How do you run TRIEC Mentoring Partnership successfully in your organization? The Diversity and Inclusion team at CIBC knows a thing or two about this: they were recognized for matching over 500 skilled immigrants with their employees.
Why did you want to start running the program in your organization?
Our employee’s participation in TRIEC Mentoring Partnership furthers our commitment to enhance the experience for newcomers to Canada. While Canada presents many opportunities for the skilled immigrants, they also present a multitude of opportunities for Canada. New Canadians are highly skilled, educated and largely untapped talent pool; not to mention a strong and powerful new consumer base.
The program is a phenomenal way to leverage our employee’s as talent scouts for the organization as well as to deepen their personal understanding of the newcomer experience- which ultimately helps us improve the climate of inclusion in our workplace.
What have you gained from being an employer partner? What has been the impact on your organization?
The program serves as a great way to educate our employees on the value of difference and the talent of the newcomer professional. CIBC understands that newcomers offer a tremendous wealth of experience in terms of skills and knowledge acquired through prior careers in their countries of origin. It is important to us that our employees and managers think about the diversity of our workforce and how different life experiences and perspectives ultimately help us improves our ability to serve our clients and communities. We want our workforce to represent our newcomer client base.
The program has also enhanced the ability to think and lead inclusively. CIBC Mentors surveyed last year indicated improvement in their knowledge and skills that would lead to increased hiring of skilled immigrant professionals and increased retention of skilled immigrants in the workforce.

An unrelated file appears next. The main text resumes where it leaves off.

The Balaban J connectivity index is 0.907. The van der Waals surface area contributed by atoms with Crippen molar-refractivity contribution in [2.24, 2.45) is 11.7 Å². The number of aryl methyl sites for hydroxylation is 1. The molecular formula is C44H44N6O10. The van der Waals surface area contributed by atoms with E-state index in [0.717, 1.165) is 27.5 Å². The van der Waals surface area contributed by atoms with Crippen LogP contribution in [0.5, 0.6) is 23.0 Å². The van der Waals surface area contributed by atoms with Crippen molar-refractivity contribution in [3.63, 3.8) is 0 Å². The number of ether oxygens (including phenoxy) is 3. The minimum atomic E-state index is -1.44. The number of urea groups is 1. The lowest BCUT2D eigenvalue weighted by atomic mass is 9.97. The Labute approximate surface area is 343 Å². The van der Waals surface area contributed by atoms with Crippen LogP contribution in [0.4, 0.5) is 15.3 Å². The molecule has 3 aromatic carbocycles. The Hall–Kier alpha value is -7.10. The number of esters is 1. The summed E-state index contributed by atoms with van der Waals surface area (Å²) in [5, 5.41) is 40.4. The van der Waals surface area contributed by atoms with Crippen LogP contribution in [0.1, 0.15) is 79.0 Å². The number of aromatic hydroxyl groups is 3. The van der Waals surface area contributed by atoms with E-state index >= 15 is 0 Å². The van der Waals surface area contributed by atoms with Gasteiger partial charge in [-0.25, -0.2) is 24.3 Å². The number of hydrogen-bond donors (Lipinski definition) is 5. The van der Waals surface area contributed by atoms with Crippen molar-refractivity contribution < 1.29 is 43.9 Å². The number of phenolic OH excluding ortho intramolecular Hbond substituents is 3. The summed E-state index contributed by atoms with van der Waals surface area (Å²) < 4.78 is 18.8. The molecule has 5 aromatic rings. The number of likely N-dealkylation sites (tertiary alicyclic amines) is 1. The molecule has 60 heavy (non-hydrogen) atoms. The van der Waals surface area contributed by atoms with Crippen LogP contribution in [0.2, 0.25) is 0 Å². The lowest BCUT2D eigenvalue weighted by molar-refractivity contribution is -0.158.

An average of 96% reported a better appreciation of the talent and experience that skilled immigrants brought to the workplace; were more likely to interview and/or hire skilled immigrants; were better able to understand the cultural norms and the labour market barriers faced by this group; better able to motivate, coach and develop people, and better assist immigrant professionals in adapting to the workplace.
Can you think of any examples of great mentoring stories that really stand out?
A few years ago, a CIBC mentor networked her well-qualified mentee who was experiencing barriers in finding meaningful employment in her field. This resulted in an opportunity to join the team on Career Bridge internship as an HR Coordinator. She later joined CIBC in a permanent capacity. She is now a Senior Consultant in Health & Safety at CIBC, and along with her mentor- are paying it forward with the program.
In 2014, CIBC offered three Mentoring Partnership information sessions, and both candidly spoke shared their program experiences with other potential mentors. This employee was recognized today in the mentee-turned-mentor category, and we are very proud of her!
Why would you recommend mentoring to your employees?
The program has provided our employees with a stronger appreciation of international talent and opportunity to think with a global mindset, and enhance their leadership and coaching skills.
Access to Mentor Professional Development Series – workshops and webinars on Solution-Focused Coaching and Cultural Competencies – has been a real value-add for our employees which will undoubtedly result in better supporting the workplace integration of our newcomer employees, and deepened relationships with our newcomer clients, not to mention their personal development.
What are your top three tips for an employer who has just signed up as a partner with TRIEC Mentoring Partnership?
- Gain the executive sponsorship and position it as corporate-sponsored program- CIBC employees were organically mentoring since the inception of the program, however it wasn’t until 2010 that CIBC Diversity & Inclusion sponsored and promoted it as a corporate program which contributed to the program’s growth.
- Assign a dedicated Corporate Program Manager– In the last five years the program has grown by over 700%, from 50 matches in 2009 to over 500 matches currently. CIBC is proud of the accomplishments of Shemina Khimji, Senior Consultant, Diversity & Inclusion, and the TRIEC Mentoring Partnership Program Manager at CIBC. Her passion and dedication in these last five years has contributed to CIBC’s recognition of meeting the 500 mentor matches milestone.
- Communicate your success – personal stories carry a ripple effect and lead to program growth. At CIBC success stories are often showcased on the intranet, and the Diversity & Inclusion news updates in our various lines of business.